CHARLESTON, W.Va. -- As a 13-year-old boy, Eric Workman couldn't always hit the baseball where he wanted.
That didn't stop the Clay County teenager from returning to a West Virginia State University baseball camp the next year, remembers State coach Cal Bailey.
"Once he realized the importance of being more well-rounded, he really blossomed as an athlete," Bailey said Wednesday in a phone interview.
The young man grew into a star high school athlete and arguably the best baseball player State has ever seen.
On Wednesday no one was thinking about what Workman, now 26 and a West Virginia State Trooper, had accomplished while wearing a baseball uniform.
Workman was shot in the head Tuesday night following a routine traffic stop. Cpl. Marshall Bailey also was shot by Luke Baber, who fired on both men from the back seat of a patrol car as they sat in the front. Marshall died from his wounds.
Workman was on life support and in a coma at Charleston Area Medical Center's General Hospital as of Wednesday afternoon, said Col. Jay Smithers, head of the state police.
He was still in critical condition late Wednesday, according to a phone operator at the hospital.
Workman entered the law enforcement training program in January 2011. Cal Bailey said he had the chance to speak with several other troopers when he attended Workman's graduation from the program.
"They all thought he was going to be a number-one type of trooper," said Bailey, who went to CAMC Tuesday night.
He led by example at State right from the start, Bailey said.
Another player's injury let Workman crack the starting lineup as a freshman, and he never left the field again.
Where other players might have dreaded simple practice routines like shagging fly balls, Bailey said Workman always gave everything he could.
"He was as close as you could get to an ideal player in practice and games," the coach said.
A quiet, goal-oriented young man, Bailey said Workman's determination to improve paid off. Workman was recognized multiple times regionally and nationally for his accomplishments, according to the State athletic department.
He tops the school's record books for most games played, runs scored, hits, doubles and triples. He ranks in the top 10 in another 32 categories.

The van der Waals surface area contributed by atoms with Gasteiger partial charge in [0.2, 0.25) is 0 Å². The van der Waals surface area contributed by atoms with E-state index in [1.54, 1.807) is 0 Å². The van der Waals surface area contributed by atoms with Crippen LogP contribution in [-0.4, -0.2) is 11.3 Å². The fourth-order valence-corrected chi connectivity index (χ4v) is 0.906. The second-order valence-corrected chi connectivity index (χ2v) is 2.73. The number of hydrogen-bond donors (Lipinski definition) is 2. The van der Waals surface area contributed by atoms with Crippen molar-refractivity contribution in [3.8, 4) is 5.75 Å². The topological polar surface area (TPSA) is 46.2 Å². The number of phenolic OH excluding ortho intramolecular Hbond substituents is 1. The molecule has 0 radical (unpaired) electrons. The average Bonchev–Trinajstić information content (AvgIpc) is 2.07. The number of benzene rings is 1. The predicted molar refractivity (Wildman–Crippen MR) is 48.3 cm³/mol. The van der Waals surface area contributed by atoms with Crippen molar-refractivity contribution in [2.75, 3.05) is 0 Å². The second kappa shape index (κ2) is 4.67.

His senior year, Workman had a .458 batting average with 11 home runs while achieving a 2.39 earned run average and 7-1 record as a pitcher.
"What kept him from getting drafted was scouts couldn't make up their mind if he was a better outfielder or pitcher," Bailey said, adding that Workman was probably the best defensive outfielder in school history.
But it wasn't all baseball, all the time for Workman.
Bailey said Workman couldn't attend a tryout for multiple professional baseball teams because he was already on his way to Canada for a fishing trip.
In addition to hunting and fishing, Bailey said Workman enjoyed rock climbing.
Bob Looney, a native of Amma and creator of the "Amma Bama" fishing lure, said Workman was a talented fisherman. The two worked with the Department of Natural Resources to record information about the Muskie species of fish, Looney said.
The DNR would tag fish to learn how far they had traveled or other details, and the men would note that information whenever they caught such a fish.
Looney and Workman hit if off right away.
"Even if you met him on a bad day, he was a good guy," Looney said in a phone interview Wednesday.
Acquaintances realized Workman was a trooper and had a hard side, Looney said. But his buddy always listened and asked pertinent questions.
"Eric was a respectful guy, he was a nice guy, and he was my friend," Looney said.
He was a pretty popular guy when he attended Clay County High School, said Kelly Duffield.
Duffield, who now works as a counselor at the school, graduated with Workman in 2004. Although they weren't close, she said everyone knew him.
"He was a quiet but well-liked person," Duffield said.
He was a member of the homecoming court a few times during high school, and everyone knew he was a great athlete, she said.
Principal Melinda Isaacs said she knew Workman because he provided security for some school events. She said teachers were talking about Workman Wednesday.
One described him as "a man before he graduated from high school" because of the way he conducted himself, Isaacs said.
Duffield said she spoke with Workman recently when they ran into one another at a gas station in Clay County.
She said Workman enjoyed his job but was hoping to transfer to Clay County. He was stationed in Calhoun County but was temporarily working from Clay County, said a state police official.
Clay County is small enough that its people know each other, Duffield said. Workman has one sister, his father drives a bus for the county school system, and his mother is in public service.
The shooting has the community shaken, she said.
Looney did not know Workman had been involved in the shooting until being contacted by a reporter. He said he was going to call the hospital and start a prayer chain in the community.
"Maybe he'll pull through," Looney said. "We'll be hoping and praying."